of the Eighth Circuit in United States ex rel. Onnen v. Sioux
Falls Indep. Sch. Dist. No. 49-5, 688 F.3d 410 (8th Cir.
2012), expressly holding that even a "complex regime of regulatory
sanctions" would not preclude civil enforcement through the FCA
since Congress "intended to allow the government to choose among a
variety of remedies, both statutory and administrative, to combat
fraud." Id. at 415.
In a second point of great significance for FCA
enforcement, the government urged the First Circuit to
reject the district court's implicit holding that compliance with a
specific regulatory provision must be an express precondition of
payment in order for a claim for payment to be actionable under the
FCA. Amicus Brief at 12. Drawing on several lines of interpretation
about the reach of the FCA and the recent statutory clarification
that a statement is material if "it has a natural tendency to
influence or is capable of influencing" the government's payment
decision, see 31 U.S.C. XXXXX 3729(b)(4), DOJ contends that a
"false statement that is integral to a causal chain leading to
payment may prompt FCA liability, even where that statement [or
omission] is not included in the actual claim for government
funds." Amicus Brief at 12 (citations and quotations omitted).
Finally, the United States argued that an allegation of
non-compliance with a legal requirement that allows the
government to deny payment can constitute a material
misrepresentation triggering FCA liability even where the
government entity in question might not have chosen to actually
deny payment. Id. at 14. Just as an agency might decide
to continue funding even after learning of a material falsity,
without precluding later redress under the False Claims Act, the
key question is not whether the agency in fact denied payment or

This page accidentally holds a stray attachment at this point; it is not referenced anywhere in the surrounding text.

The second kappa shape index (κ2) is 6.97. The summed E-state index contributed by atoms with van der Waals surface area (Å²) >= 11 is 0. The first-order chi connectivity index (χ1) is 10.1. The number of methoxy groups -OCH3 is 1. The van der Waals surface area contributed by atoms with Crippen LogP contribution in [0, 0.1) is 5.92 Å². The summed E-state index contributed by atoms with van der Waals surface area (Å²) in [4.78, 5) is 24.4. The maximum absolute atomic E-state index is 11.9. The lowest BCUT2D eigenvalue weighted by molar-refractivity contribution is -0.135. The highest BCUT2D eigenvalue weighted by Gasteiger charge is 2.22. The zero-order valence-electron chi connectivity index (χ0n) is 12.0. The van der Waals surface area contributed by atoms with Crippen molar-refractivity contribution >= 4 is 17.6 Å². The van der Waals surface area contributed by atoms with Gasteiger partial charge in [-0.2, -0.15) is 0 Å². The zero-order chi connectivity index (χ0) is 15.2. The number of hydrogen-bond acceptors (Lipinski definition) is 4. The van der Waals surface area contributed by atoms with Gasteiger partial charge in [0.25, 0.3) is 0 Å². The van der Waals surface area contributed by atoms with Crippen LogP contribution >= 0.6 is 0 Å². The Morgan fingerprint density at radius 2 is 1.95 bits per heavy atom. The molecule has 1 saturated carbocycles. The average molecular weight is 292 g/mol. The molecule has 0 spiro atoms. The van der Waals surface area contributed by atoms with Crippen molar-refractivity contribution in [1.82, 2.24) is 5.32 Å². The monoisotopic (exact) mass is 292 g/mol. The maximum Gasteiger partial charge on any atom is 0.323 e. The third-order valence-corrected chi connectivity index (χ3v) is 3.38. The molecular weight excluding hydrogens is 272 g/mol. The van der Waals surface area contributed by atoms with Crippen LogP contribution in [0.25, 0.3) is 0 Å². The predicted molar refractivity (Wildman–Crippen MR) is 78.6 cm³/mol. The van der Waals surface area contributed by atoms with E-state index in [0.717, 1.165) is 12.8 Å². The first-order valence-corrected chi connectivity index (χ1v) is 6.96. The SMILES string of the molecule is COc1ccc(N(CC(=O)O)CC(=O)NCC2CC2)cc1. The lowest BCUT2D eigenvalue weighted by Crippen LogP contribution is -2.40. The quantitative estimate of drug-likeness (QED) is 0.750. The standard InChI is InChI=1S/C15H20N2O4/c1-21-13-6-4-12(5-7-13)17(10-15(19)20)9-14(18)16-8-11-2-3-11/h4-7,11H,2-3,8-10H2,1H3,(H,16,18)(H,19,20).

whether it was required to deny payment, but simply whether the
agency "was permitted to deny payment." Id. at 15. In
that situation, where the agency would be permitted to deny payment
in connection with the violation of a regulatory requirement, "then
the defendant's false statement had a natural tendency to affect
the government's payment decision and may serve as a basis for FCA
This case will be worth watching as it progresses through the
appellate process. The First Circuit has plainly stated its
frustration with -- and rejection of -- some of the artificial
constructs that have permeated False Claims Act jurisprudence over
the last decade. See United States ex rel. Hutcheson v.
Blackstone Med., Inc., 647 F.3d 377, 385 (1st Cir. Mass.
2011)(rejecting the classification of claims as "factually false"
or "legally false" claims, or "express certification" or
"implied certification," none of which terms appear in the
text of the False Claims Act). It will be interesting to see
how the district court's narrow construction of the FCA in these
two cases fares under review by the First Circuit, especially in
light of the strong positions advanced by the United States in
opposition to the district court's rulings.
The False Claims Act Provides Awards To Successful
False Claims Act provides for an award to a qui tam plaintiff in
the event the government settles a qui tam suit. If the
Government settles a qui tam action brought by a whistleblower
notifying the government of fraud, the whistleblower (often called
a "relator") is entitled to "receive at least 15 percent but not
more than 25 percent of the proceeds of the action or settlement of
the claim, depending upon the extent to which the person
substantially contributed to the prosecution of the action."
31 U.S.C. § 3730(d)(1).
Read more about Life of a Whistleblower Qui Tam Lawsuit and Why You
Want the Government to Intervene.
If you have discovered evidence of government fraud,
contact an experienced False Claims Act attorney before blowing the
whistle. You may be entitled to a substantial reward and the legal
protections afforded to whistleblowers under state and federal
laws. The attorneys of Berger & Montague are nationally
recognized experts in Whistleblower/Qui Tam actions with over a
decade of experience pursuing these complex fraud cases. For more
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Have you witnessed fraud against the government? - I need a
 See 21 C.F.R. §314.80(c)(1)(i).
 In fairly typical fashion, DOJ did not take any
position on the district court's "fact-bound dismissal" of the
relator's complaints. Amicus Brief, at p 2.